Off-Ramp®

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First Look: Highland Park Bowl restored to its 1927 splendor

by John Rabe and Maya Sugarman | Off-Ramp®

The eight bowling lanes at the newly renovated Highland Park Bowl all have vintage pin setters. The Highland Park bowling alley, bar and live music venue is set to open this week. Maya Sugarman/KPCC

The Highland Park Bowl, at 5621 North Figueroa Street LA CA 90042, is scheduled to open to the public Friday, April 29. 

The 1933 Group, which refurbished the historic Idle Hour in North Hollywood and runs other evocative bars across like the Bigfoot Lodge in Atwater Village and Harlowe in West Hollywood, is re-opening the historic Highland Park Bowl on Figueroa Street in Northeast Los Angeles.

For the last year and a half, 1933 Group has been renovating Highland Park Bowl on North Figueroa Street. It's set to re-open this week.
For the last year and a half, 1933 Group has been renovating Highland Park Bowl on North Figueroa Street. It's set to re-open this week. Maya Sugarman/KPCC

Most neighbors know the space at 5621 North Figueroa St. as Mr. T's Bowl, named for the man that bought the bowling alley in 1966 and mid-century-modernized it with a new facade, wall coverings and drop ceilings. Bowling was eventually pushed into the gutter and it became a well-known punk rock venue.

That's when entrepreneur Bobby Green, one of the 1933 Group partners, first heard of it. "I used to go to music shows there in the mid to late-'90s," he says. "I know I saw a lot of great punk rock bands there back in the day." He laughs that he didn't even think it was a bowling alley because it was so well disguised by that point, with a huge black curtain that blocked off the lanes.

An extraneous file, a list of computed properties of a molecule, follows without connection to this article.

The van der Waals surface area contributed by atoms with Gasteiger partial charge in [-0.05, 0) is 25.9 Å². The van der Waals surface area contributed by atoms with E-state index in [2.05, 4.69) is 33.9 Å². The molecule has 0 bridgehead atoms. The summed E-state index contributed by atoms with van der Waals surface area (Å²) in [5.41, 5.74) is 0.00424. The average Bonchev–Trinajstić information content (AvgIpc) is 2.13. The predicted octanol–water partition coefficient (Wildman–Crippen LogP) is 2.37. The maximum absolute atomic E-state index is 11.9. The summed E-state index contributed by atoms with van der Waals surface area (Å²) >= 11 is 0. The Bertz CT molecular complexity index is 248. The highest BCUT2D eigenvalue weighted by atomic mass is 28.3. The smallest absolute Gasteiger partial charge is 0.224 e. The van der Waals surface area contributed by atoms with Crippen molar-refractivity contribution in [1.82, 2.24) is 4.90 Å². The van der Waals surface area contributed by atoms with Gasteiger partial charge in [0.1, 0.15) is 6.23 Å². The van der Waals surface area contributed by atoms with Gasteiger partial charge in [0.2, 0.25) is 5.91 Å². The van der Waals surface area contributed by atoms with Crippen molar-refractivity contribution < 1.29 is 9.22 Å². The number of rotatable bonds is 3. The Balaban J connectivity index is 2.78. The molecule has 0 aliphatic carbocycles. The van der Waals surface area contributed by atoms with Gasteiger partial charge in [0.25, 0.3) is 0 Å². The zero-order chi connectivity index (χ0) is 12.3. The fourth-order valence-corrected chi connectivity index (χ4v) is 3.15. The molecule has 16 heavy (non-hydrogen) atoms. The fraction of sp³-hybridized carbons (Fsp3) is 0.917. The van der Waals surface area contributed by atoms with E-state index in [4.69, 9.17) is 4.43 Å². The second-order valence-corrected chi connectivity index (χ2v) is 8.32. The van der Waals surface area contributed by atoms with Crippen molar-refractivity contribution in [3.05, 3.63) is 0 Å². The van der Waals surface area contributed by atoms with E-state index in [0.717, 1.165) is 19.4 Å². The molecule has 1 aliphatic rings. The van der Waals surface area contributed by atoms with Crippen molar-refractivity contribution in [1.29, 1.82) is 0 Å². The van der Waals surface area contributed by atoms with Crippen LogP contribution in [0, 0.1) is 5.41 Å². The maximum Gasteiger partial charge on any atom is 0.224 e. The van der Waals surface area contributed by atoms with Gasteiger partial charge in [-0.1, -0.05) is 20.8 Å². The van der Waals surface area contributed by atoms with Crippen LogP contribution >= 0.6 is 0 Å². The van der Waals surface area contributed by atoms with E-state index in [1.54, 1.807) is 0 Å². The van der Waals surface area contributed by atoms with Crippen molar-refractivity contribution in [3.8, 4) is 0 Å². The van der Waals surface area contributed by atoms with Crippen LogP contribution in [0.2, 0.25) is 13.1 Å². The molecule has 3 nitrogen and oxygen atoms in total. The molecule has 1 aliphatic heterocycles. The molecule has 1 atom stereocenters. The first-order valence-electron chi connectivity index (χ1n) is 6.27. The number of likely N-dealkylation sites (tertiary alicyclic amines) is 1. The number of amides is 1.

Entrepreneur Bobby Green is one of the partners of 1933 Group. Green remembers visiting Mr. T's as a music venue – the bowling alley portion of the space closed in the 1980s.
Entrepreneur Bobby Green is one of the partners of 1933 Group. Green remembers visiting Mr. T's as a music venue – the bowling alley portion of the space closed in the 1980s. Maya Sugarman/KPCC

The 1933 Group has been working on the restoration, Green says, for a year and a half. "1927 is pretty much what you're going to see when you come in. We were able to strip back all the years of remodel. It's a gorgeous space with a bow-truss ceiling, a forest mural that was hidden on the back wall (painted by the Arts&Craft Anderson Brothers) and eight skylights that were boarded up when we took it over." (Mr. T's was not known for being well-lit.)

Green says Joseph "Mr. T" Theresa didn't do too much damage. His additions were mostly cosmetic, including a thin metal facade on the building that  protected its original Spanish Revival front.

"A 1927 newspaper article we dug up called it 'the most beautiful building on Figueroa,'" Green says. "And sure enough, after that metal came off, there was the original building, the beautiful windows, and 'The Highland Park Bowl' was still painted on the stucco in the front."

Highland Park Bowl before Mr. T's mid-century renovation.
Highland Park Bowl before Mr. T's mid-century renovation.

Not that the restoration wasn't costly. Green says his group has spent about $2-million so far, about what they spent to restore the Idle Hour in NoHo. For example, restoring each of the eight bowling lanes cost $30,ooo, spent mostly on wood and machinery.

The 1933 Group isn't new to the gentrified neighborhood of Highland Park. In 2002 it bought the notorious Richard's Hofbrau just down the street from The Highland Park Bowl and turned it into The Little Cave, now La Cuevita.

As at all 1933 Group establishments, there will be food (wood-fired pizzas, sandwiches and salads under executive chef Richie Lopez) and cocktails like The Dude Abides, a take on the White Russian.

Listen to the audio for John's full interview with Bobby Green, which includes more stories about bowling equipment, the notorious Hofbrau, and when Bobby knows a neighborhood is ready for a new bar. Hint: follow the artists.

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